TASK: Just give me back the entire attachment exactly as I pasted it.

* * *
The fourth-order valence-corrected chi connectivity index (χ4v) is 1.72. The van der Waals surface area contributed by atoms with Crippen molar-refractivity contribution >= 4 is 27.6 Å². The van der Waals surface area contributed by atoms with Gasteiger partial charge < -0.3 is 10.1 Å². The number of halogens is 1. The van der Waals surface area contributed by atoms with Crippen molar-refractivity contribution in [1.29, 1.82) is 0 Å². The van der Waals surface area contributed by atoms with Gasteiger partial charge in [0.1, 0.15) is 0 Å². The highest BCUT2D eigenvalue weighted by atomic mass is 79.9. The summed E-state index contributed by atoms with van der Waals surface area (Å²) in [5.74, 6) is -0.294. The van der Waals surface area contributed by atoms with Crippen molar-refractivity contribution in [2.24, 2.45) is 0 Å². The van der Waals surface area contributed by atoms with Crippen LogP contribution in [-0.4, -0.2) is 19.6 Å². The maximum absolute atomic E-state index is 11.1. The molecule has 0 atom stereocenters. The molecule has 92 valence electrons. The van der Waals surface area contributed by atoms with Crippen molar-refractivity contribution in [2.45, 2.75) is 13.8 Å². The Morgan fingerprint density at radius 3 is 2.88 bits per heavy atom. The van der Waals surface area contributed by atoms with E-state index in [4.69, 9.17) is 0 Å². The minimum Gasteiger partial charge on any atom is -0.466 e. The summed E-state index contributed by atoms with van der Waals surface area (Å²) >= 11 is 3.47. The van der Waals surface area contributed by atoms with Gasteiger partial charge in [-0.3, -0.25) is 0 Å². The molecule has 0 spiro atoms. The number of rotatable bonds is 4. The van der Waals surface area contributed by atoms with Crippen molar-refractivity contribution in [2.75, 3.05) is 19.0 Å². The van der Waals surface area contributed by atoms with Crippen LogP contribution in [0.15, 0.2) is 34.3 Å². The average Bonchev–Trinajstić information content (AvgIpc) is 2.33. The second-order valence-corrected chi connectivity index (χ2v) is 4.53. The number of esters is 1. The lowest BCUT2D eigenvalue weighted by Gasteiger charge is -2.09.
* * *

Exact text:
The fourth-order valence-corrected chi connectivity index (χ4v) is 1.72. The van der Waals surface area contributed by atoms with Crippen molar-refractivity contribution >= 4 is 27.6 Å². The van der Waals surface area contributed by atoms with Gasteiger partial charge < -0.3 is 10.1 Å². The number of halogens is 1. The van der Waals surface area contributed by atoms with Crippen molar-refractivity contribution in [1.29, 1.82) is 0 Å². The van der Waals surface area contributed by atoms with Gasteiger partial charge in [0.1, 0.15) is 0 Å². The highest BCUT2D eigenvalue weighted by atomic mass is 79.9. The summed E-state index contributed by atoms with van der Waals surface area (Å²) in [5.74, 6) is -0.294. The van der Waals surface area contributed by atoms with Crippen molar-refractivity contribution in [2.24, 2.45) is 0 Å². The van der Waals surface area contributed by atoms with Crippen LogP contribution in [-0.4, -0.2) is 19.6 Å². The maximum absolute atomic E-state index is 11.1. The molecule has 0 atom stereocenters. The molecule has 92 valence electrons. The van der Waals surface area contributed by atoms with Crippen molar-refractivity contribution in [2.45, 2.75) is 13.8 Å². The Morgan fingerprint density at radius 3 is 2.88 bits per heavy atom. The van der Waals surface area contributed by atoms with E-state index in [4.69, 9.17) is 0 Å². The minimum Gasteiger partial charge on any atom is -0.466 e. The summed E-state index contributed by atoms with van der Waals surface area (Å²) >= 11 is 3.47. The van der Waals surface area contributed by atoms with Gasteiger partial charge in [-0.3, -0.25) is 0 Å². The molecule has 0 spiro atoms. The number of rotatable bonds is 4. The van der Waals surface area contributed by atoms with Crippen molar-refractivity contribution in [2.75, 3.05) is 19.0 Å². The van der Waals surface area contributed by atoms with Crippen LogP contribution in [0.15, 0.2) is 34.3 Å². The average Bonchev–Trinajstić information content (AvgIpc) is 2.33. The second-order valence-corrected chi connectivity index (χ2v) is 4.53. The number of esters is 1. The lowest BCUT2D eigenvalue weighted by Gasteiger charge is -2.09.